I realized that Josh indoctrinated Luke as a customer and profited off him. Luke was now on the hunt for customers of his own; this was his shot. But at this moment, I resented him for grooming me to be sold something he knew wasn’t in my best interest.

“Well, okay,” he said. “Listen, I understand that you might not be ready to dive in yet, but I have a book in my car that does a better job than me of sharing this vision. And then, how about you, me, and Josh get together next week to talk more about it. How does Wednesday sound?”

I pulled out my phone to check my calendar; it’s an instinctive habit when I know that something uncomfortable is about to happen. I put my phone away.

“No,” I said. “I’m not going to read the book, and I don’t want to move forward with discussing this with you and Josh.”

“Oh, well I think maybe I haven’t done a good job of explaining it,” I saw his face start to tighten. He was putting up his defenses, “But I have to ask, Brian: if you’re so passionate about this idea of providing service, why are you so resistant to join us in serving others?”

I thought for a moment, and said, “Because I don’t know your mission and you can’t even tell me what it is, and I can only assume that any service without a mission is self-serving.”

“I don’t know that I agree with that.”

“That’s fair, but I don’t agree with multi-level marketing. I don’t believe in a company that requires weeks of explaining just to understand what they do. I’ve been through this before.”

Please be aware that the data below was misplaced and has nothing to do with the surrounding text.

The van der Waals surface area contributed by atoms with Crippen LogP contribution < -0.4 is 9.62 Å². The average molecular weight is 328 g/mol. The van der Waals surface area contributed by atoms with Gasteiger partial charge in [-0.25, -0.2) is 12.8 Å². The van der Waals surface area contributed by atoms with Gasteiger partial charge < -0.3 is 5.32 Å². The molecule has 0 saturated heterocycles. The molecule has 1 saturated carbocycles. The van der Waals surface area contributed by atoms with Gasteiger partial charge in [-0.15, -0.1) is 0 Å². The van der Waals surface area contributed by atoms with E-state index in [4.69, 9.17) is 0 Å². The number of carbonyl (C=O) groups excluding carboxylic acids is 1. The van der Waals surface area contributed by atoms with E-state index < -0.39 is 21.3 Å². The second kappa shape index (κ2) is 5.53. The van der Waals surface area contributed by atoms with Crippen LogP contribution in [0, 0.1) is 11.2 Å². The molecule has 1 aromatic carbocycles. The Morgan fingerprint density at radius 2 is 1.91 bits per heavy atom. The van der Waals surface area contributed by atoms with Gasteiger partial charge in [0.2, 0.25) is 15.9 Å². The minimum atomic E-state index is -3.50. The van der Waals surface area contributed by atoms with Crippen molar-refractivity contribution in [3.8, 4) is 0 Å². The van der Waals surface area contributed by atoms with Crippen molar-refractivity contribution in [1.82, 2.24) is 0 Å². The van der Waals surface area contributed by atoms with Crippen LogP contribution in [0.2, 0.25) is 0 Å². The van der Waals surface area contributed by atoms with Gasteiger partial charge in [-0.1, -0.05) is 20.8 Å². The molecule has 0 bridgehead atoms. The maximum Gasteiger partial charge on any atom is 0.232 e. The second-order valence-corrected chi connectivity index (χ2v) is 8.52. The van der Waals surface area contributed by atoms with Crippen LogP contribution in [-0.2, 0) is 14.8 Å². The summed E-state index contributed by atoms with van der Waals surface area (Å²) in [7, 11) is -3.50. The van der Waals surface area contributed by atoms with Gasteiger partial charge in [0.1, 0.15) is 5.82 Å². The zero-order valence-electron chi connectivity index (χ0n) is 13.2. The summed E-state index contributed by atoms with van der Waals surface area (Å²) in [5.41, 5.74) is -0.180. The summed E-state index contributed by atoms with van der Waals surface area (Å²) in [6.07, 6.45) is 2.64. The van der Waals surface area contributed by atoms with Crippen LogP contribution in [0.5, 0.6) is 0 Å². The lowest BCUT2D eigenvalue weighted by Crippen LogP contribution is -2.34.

“So what you’re telling me is that you’re not willing to forget your past experience with multi-level marketing? You’re not willing to be open-minded here and take the time to learn something new?”

“That’s right.”

He shrugged condescendingly. I expected a salesman to handle rejection a bit better than he did, but I soon realized how deeply he’d entrenched himself in this. He started to open up, and I watched another layer of the narrative reveal itself.

“Look, I believe in this business,” he said, “I’m looking to make a lot of money in just a little amount of time. I have a ton of debt, I’m not in a relationship — and I want to be! — and I just want to hit it big and be significant. Josh has all that: the great wife, the great finances — everything I wish I had. And he’s showing me how to do it. I shared all my financial information with him, just like he asked. And then we shook on it — I dedicated the next five years of my life to him and this business. But yeah, honestly Brian, this is just a means to an end.”